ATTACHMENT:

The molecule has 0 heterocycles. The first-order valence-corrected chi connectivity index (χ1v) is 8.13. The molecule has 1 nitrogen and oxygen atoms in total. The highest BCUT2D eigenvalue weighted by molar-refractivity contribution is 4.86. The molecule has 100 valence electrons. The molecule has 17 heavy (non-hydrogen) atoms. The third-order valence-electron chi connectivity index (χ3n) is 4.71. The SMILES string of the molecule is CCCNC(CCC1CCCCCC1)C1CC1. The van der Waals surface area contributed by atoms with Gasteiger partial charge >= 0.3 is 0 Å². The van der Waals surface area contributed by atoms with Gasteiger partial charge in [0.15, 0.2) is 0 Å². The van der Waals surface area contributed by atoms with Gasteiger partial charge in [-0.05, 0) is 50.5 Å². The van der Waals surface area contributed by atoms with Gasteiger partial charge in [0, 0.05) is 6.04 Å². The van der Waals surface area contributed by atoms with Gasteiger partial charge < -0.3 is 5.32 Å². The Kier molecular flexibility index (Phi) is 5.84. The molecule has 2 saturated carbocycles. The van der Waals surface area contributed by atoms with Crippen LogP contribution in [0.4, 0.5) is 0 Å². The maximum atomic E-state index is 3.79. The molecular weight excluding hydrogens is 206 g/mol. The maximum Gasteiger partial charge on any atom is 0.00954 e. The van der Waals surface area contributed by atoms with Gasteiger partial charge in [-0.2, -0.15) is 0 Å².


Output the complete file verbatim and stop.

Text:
The molecule has 0 heterocycles. The first-order valence-corrected chi connectivity index (χ1v) is 8.13. The molecule has 1 nitrogen and oxygen atoms in total. The highest BCUT2D eigenvalue weighted by molar-refractivity contribution is 4.86. The molecule has 100 valence electrons. The molecule has 17 heavy (non-hydrogen) atoms. The third-order valence-electron chi connectivity index (χ3n) is 4.71. The SMILES string of the molecule is CCCNC(CCC1CCCCCC1)C1CC1. The van der Waals surface area contributed by atoms with Gasteiger partial charge >= 0.3 is 0 Å². The van der Waals surface area contributed by atoms with Gasteiger partial charge in [0.15, 0.2) is 0 Å². The van der Waals surface area contributed by atoms with Gasteiger partial charge in [-0.05, 0) is 50.5 Å². The van der Waals surface area contributed by atoms with Gasteiger partial charge in [0, 0.05) is 6.04 Å². The van der Waals surface area contributed by atoms with Gasteiger partial charge < -0.3 is 5.32 Å². The Kier molecular flexibility index (Phi) is 5.84. The molecule has 2 saturated carbocycles. The van der Waals surface area contributed by atoms with Crippen LogP contribution in [0.4, 0.5) is 0 Å². The maximum atomic E-state index is 3.79. The molecular weight excluding hydrogens is 206 g/mol. The maximum Gasteiger partial charge on any atom is 0.00954 e. The van der Waals surface area contributed by atoms with Gasteiger partial charge in [-0.2, -0.15) is 0 Å².